and that there is a sphere in which the latter may convey instruction of a value equal to that conveyed by the former. The historian does not and cannot descend into domestic. life. Nations in their national capacity and in their national doings are his theme; with battles, sieges, treaties, senates, cities, he deals. He may paint manners; but only in the mass. He may give details of private life; but only to exhibit the hidden strings which guide the men who guide nations. But domestic life has also its instructive lessons. Here, too, Providence teaches. In the festal assemblage and by the household hearth, beside her who is wreathed with orange flower and by the deathbed, the footsteps of Provi dence may be traced, the voice of Providence may be heard. Warnings, examples, encouragements, intimations, which, if known, prized, and used, would be more precious than rubies, are being ever presented in the common course of life. If it is right to strengthen and widen our powers of intellectual vision, by watching the dealings of God with nations, it is assuredly right, also, to have an accurate and extensive knowledge of domestic life, to gain a wider acquaintance, than our own circle affords, with the perils which beset our private walk, with the modes in which the problems of individual and family life have already been solved. To occupy a field thus rich and thus distinctly marked off, the biographer steps forward. And it will not be called in question that, in the biography, the original type of the novel is found. There is, however, in the circumstances of the case, a reason for fictitious biography, which does not exist for fictitious history. The most interesting and instructive series of incidents may occur in private life, yet cause appear why the actors should be vailed in secresy. The fictitious form provides the vail. In some such series of incidents as we have supposed, lies the realistic ground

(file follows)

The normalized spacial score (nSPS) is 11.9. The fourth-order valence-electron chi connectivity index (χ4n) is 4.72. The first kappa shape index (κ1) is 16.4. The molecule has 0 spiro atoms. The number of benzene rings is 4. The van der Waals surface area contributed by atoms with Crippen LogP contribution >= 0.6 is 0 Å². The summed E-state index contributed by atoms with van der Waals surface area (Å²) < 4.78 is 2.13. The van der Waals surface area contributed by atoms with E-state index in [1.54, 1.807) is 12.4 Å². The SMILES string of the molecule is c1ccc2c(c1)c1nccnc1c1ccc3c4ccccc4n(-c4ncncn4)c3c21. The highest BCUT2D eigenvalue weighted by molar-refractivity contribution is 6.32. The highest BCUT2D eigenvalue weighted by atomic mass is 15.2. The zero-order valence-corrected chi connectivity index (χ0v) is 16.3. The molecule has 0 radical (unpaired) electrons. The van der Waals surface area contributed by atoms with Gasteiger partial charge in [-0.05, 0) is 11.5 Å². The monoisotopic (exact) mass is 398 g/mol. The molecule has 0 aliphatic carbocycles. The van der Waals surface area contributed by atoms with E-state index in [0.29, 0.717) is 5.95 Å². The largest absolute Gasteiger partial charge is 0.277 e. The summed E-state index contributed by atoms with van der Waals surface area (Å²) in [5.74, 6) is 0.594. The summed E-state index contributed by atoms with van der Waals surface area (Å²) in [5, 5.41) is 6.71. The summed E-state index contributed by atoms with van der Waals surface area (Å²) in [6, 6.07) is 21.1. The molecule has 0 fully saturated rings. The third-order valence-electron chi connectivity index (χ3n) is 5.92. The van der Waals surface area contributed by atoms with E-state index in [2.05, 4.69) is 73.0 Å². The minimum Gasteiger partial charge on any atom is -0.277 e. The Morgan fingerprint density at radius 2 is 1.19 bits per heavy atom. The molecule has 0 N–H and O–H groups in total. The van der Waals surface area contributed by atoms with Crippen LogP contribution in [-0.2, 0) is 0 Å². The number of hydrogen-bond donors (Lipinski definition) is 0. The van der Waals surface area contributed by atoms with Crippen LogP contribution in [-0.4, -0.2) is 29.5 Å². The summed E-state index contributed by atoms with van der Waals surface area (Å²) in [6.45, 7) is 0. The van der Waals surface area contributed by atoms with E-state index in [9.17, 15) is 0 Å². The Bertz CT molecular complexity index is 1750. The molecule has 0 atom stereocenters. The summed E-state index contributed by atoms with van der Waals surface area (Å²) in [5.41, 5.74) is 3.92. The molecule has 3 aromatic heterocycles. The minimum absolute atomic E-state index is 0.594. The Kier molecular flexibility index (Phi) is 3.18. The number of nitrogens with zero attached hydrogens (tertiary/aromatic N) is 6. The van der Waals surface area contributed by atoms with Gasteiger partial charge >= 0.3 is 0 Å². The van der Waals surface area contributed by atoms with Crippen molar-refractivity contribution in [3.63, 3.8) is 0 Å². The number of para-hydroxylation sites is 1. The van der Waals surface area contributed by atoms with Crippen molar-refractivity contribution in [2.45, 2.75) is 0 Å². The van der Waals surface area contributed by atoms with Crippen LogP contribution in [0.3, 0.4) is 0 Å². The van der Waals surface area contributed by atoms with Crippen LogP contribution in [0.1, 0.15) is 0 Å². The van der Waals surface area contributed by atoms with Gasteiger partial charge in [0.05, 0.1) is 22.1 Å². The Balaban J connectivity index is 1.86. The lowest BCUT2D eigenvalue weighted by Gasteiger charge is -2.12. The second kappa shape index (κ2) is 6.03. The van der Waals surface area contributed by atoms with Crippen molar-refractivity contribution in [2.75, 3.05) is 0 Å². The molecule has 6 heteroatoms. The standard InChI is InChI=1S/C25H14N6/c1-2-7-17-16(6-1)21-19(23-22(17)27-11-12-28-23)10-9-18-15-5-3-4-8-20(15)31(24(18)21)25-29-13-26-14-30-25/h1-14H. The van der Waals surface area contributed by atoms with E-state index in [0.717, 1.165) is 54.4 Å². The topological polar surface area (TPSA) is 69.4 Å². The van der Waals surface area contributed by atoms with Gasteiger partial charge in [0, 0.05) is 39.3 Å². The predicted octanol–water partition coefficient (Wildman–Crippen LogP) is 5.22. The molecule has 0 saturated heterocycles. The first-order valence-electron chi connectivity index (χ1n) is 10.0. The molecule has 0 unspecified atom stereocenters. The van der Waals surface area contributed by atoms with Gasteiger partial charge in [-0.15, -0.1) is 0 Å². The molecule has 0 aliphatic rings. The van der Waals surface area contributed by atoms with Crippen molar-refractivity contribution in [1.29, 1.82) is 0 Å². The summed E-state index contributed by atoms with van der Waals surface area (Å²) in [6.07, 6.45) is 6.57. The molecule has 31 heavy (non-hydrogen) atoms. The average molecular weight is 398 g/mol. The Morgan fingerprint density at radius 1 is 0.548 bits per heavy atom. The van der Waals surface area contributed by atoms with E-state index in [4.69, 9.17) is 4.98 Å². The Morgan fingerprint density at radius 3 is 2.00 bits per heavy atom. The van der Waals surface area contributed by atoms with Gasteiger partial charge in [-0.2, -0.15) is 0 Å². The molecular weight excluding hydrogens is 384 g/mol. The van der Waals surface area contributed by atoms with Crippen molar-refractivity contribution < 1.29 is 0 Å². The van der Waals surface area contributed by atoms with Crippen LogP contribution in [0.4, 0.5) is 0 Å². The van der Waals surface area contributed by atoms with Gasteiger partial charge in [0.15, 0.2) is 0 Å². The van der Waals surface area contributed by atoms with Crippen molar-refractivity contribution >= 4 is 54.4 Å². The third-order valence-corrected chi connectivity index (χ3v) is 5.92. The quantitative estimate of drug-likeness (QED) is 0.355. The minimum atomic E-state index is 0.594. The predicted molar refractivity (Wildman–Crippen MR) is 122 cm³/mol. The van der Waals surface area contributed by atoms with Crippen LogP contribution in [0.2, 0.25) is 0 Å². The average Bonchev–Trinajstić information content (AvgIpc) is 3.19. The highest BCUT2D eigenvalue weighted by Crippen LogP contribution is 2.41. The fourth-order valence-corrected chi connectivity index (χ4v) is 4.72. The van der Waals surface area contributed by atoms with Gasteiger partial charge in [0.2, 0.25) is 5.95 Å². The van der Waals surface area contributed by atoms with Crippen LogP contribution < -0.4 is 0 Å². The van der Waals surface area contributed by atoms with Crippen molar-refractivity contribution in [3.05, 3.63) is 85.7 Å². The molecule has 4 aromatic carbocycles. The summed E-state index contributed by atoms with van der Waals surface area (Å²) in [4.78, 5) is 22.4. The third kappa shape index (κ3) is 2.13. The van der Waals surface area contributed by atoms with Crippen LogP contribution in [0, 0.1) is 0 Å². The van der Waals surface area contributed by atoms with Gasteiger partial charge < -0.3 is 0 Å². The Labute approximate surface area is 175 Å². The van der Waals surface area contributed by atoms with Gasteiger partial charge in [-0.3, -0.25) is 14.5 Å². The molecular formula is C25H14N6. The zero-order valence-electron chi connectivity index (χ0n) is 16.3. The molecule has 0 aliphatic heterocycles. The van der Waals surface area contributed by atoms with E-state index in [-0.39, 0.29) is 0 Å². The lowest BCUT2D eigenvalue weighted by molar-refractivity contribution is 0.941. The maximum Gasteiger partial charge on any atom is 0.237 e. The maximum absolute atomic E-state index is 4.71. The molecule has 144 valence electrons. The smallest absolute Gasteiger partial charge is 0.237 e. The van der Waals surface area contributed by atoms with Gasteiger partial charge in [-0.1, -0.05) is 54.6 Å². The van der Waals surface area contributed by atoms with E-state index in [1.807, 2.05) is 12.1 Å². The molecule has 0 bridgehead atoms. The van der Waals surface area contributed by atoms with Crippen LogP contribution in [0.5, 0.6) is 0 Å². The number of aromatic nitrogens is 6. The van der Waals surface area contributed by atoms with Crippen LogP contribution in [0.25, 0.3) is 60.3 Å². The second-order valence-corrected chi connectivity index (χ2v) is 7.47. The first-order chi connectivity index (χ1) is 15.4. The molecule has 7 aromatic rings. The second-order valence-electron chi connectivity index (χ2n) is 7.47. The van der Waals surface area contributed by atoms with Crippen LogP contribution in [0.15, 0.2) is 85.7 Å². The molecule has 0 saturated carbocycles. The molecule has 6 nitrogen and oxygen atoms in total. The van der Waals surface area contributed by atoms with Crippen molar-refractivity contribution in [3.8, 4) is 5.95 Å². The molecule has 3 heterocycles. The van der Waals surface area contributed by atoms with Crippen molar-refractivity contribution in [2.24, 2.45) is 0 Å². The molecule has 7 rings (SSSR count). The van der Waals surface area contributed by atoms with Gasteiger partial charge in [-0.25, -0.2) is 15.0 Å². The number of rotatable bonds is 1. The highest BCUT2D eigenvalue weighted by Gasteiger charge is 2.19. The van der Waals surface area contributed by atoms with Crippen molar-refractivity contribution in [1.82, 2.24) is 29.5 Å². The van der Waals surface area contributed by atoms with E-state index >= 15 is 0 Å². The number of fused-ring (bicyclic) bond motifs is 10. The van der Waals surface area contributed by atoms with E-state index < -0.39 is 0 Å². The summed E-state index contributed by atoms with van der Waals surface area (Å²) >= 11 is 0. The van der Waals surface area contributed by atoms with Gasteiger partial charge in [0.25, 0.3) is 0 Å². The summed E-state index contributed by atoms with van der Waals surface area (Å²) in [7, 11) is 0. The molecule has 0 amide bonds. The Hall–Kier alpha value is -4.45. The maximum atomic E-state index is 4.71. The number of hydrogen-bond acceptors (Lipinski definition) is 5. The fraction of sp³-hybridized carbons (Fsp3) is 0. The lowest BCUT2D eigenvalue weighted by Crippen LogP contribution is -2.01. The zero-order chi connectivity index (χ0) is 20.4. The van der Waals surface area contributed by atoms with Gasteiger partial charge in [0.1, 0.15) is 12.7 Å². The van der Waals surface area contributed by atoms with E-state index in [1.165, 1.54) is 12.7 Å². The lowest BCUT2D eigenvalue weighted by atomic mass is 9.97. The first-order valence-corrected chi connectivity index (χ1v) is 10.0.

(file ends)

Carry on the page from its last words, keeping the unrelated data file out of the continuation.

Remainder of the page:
work on which the novel should be constructed. By this it is connected with the world of fact. This is to it as the knowledge of the features of a locality, its leading geological lines, its distinctive botanical products, is to the artist who paints a landscape. If the novelist proceeds without such realistic basis, his work is sure to be worthless. The wing of imagination flaps at once in a vacuum. Weak sentimentality takes the place of manly feeling, faded commonplace is offered instead of fresh truth, the whole wears a flabby, sickly aspect, if only the novelist ignores fact and trusts solely to fancy. We do not know any instance of imaginative power on which we would more willingly rely, which we could more absolutely trust, than that of Dickens. Yet when he leaves the alleys of St. Giles and the office in Bow Street, which he has seen, and sets himself to depict what he merely imagines to exist, how strange is the work he produces! Literature does not contain a more false, foolish, preposterous character than Mrs. Clennam. Mr. Dickens fancied this must be what evangelical religion was; and if he had informed us that a Fakir or other Indian devotee swung himself daily in the air, by a hook attached to the top of Nelson's monument, he would not have committed a greater absurdity. We are quite sure there are as many persons in England who believe they will go to heaven by swinging by the foot, as there are who propose to compass that end by abstaining from their usual allowance of oysters. But if the necessity of a realistic basis is distinctly recognized, the function of the novelist is vindicated from all assault, the novel is worthy of respect and attention. The nominally fictitious author becomes the recorder of Providence in domestic life, the historian of the fireside, the philosopher of the family circle. The recognition of this necessity has of late